4. Patience, persistence, and perseverance.
Many petitioners are impatient. They want immediate results. Immigration authorities have their own priorities. There are timetables for adjudicating petitions. There are petitioners ahead of you. Do not expect immigration authorities to drop everything and attend to your petition.
On the other hand, do not simply file and then forget about your petition. If years have elapsed and you have not heard from USCIS, check to find out the status. Be sure you made copies of your petition and that you sent it by registered mail with return receipt so you know when USCIS received it.
If your petition is denied, don’t just shrug your shoulders. Seek competent legal assistance to determine if you can ask for reconsideration or file an appeal.
It is like courting a woman. If she initially resists your romantic entreaties you will never win her if you quit right away. As Frank Sinatra used to sing: “But you were so persistent, you wore down my resistance.”
5. Willingness to recognize own limitations.
Many people are smart. But there are more people who think they are smart when in fact they are stupid.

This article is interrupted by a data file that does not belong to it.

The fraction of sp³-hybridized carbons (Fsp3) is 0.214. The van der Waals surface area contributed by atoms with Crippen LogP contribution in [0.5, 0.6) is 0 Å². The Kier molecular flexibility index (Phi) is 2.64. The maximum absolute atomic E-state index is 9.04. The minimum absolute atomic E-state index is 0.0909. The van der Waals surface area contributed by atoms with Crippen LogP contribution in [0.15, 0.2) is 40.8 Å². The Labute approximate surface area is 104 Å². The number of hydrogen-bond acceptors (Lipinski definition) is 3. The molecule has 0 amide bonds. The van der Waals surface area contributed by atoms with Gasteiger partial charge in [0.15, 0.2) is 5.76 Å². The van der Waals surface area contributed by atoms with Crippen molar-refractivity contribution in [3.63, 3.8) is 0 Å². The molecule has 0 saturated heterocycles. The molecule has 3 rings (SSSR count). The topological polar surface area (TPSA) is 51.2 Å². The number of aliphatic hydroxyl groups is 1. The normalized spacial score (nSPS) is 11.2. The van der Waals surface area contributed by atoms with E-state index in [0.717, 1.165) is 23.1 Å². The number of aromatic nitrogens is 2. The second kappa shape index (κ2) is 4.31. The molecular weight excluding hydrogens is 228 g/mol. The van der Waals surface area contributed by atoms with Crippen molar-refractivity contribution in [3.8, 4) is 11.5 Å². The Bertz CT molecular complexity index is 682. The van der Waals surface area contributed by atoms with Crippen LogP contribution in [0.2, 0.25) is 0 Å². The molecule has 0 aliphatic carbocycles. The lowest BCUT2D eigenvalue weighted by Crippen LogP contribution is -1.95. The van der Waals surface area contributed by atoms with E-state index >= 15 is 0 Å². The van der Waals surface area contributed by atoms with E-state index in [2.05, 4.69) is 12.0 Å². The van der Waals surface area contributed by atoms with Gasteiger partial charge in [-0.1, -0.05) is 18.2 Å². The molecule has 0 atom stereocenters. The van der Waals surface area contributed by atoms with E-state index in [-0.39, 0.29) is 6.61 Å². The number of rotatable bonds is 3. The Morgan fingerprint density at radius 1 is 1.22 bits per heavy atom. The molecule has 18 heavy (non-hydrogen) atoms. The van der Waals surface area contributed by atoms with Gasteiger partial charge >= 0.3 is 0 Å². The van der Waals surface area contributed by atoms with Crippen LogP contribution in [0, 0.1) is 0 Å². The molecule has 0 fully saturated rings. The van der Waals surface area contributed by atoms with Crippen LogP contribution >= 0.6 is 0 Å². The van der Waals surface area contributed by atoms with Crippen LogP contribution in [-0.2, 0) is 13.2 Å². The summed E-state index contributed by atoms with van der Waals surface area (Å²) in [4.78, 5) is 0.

For instance, some people think that because their grandfather filed a petition for his son without legal assistance that these people can do the same for their spouse or other relative. They do not realize that their grandfather was probably smarter than they are, that the laws and forms have changed, and that petitioning for a child is not the same as petitioning for a spouse.
It is these smarty-pants who encounter immigration problems.
6. Willingness and ability to obtain competent legal assistance.
A great number of lay persons seeking to petition relatives refuse to seek legal assistance for one reason alone – they do not want to spend money.
An old man wanted to marry a younger woman and bring her to America. He went to a travel agent. The agent told him to buy a ticket, go to the Philippines, marry the woman, and then file a visa petition for her. The woman was refused a visa.
If he had gone to an excellent lawyer, the lawyer would most likely have advised him not to marry the woman, but to file a fiancée visa petition. The requirements are less, since you do not have to file joint documents like income tax returns, joint bank accounts, etc. You do not have to prove that you consummated a marriage or that you cohabited together, etc. Read our article “10 Commandments to Bring Your Sweetheart to America.”
Furthermore, the agent did not have an associate in he Philippines who could have assisted the woman by preparing her for the interview, organizing the supporting documents, and accompanying her to the U.S. Embassy.